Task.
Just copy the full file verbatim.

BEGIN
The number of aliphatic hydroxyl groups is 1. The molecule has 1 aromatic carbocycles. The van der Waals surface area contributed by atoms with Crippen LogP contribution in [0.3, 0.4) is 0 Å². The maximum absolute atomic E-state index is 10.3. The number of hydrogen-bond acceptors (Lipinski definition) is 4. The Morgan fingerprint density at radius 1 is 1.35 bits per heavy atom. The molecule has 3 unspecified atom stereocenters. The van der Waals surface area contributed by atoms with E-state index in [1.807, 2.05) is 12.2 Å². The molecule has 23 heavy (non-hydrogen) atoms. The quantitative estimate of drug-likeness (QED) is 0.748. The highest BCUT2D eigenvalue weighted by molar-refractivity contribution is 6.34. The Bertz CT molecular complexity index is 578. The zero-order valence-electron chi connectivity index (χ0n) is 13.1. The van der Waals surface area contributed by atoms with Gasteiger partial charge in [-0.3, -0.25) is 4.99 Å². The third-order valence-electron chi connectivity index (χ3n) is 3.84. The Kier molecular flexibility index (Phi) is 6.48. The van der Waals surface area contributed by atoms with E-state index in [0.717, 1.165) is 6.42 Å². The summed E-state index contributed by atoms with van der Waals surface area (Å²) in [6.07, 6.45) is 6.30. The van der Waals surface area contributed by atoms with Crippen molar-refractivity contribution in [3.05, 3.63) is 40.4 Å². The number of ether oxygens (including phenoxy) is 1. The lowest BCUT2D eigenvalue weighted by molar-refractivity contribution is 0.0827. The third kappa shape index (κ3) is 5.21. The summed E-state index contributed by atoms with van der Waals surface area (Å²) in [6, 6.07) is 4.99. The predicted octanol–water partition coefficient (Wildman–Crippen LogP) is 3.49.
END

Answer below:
The number of aliphatic hydroxyl groups is 1. The molecule has 1 aromatic carbocycles. The van der Waals surface area contributed by atoms with Crippen LogP contribution in [0.3, 0.4) is 0 Å². The maximum absolute atomic E-state index is 10.3. The number of hydrogen-bond acceptors (Lipinski definition) is 4. The Morgan fingerprint density at radius 1 is 1.35 bits per heavy atom. The molecule has 3 unspecified atom stereocenters. The van der Waals surface area contributed by atoms with E-state index in [1.807, 2.05) is 12.2 Å². The molecule has 23 heavy (non-hydrogen) atoms. The quantitative estimate of drug-likeness (QED) is 0.748. The highest BCUT2D eigenvalue weighted by molar-refractivity contribution is 6.34. The Bertz CT molecular complexity index is 578. The zero-order valence-electron chi connectivity index (χ0n) is 13.1. The van der Waals surface area contributed by atoms with Gasteiger partial charge in [-0.3, -0.25) is 4.99 Å². The third-order valence-electron chi connectivity index (χ3n) is 3.84. The Kier molecular flexibility index (Phi) is 6.48. The van der Waals surface area contributed by atoms with E-state index in [0.717, 1.165) is 6.42 Å². The summed E-state index contributed by atoms with van der Waals surface area (Å²) in [6.07, 6.45) is 6.30. The van der Waals surface area contributed by atoms with Crippen molar-refractivity contribution in [3.05, 3.63) is 40.4 Å². The number of ether oxygens (including phenoxy) is 1. The lowest BCUT2D eigenvalue weighted by molar-refractivity contribution is 0.0827. The third kappa shape index (κ3) is 5.21. The summed E-state index contributed by atoms with van der Waals surface area (Å²) in [6, 6.07) is 4.99. The predicted octanol–water partition coefficient (Wildman–Crippen LogP) is 3.49.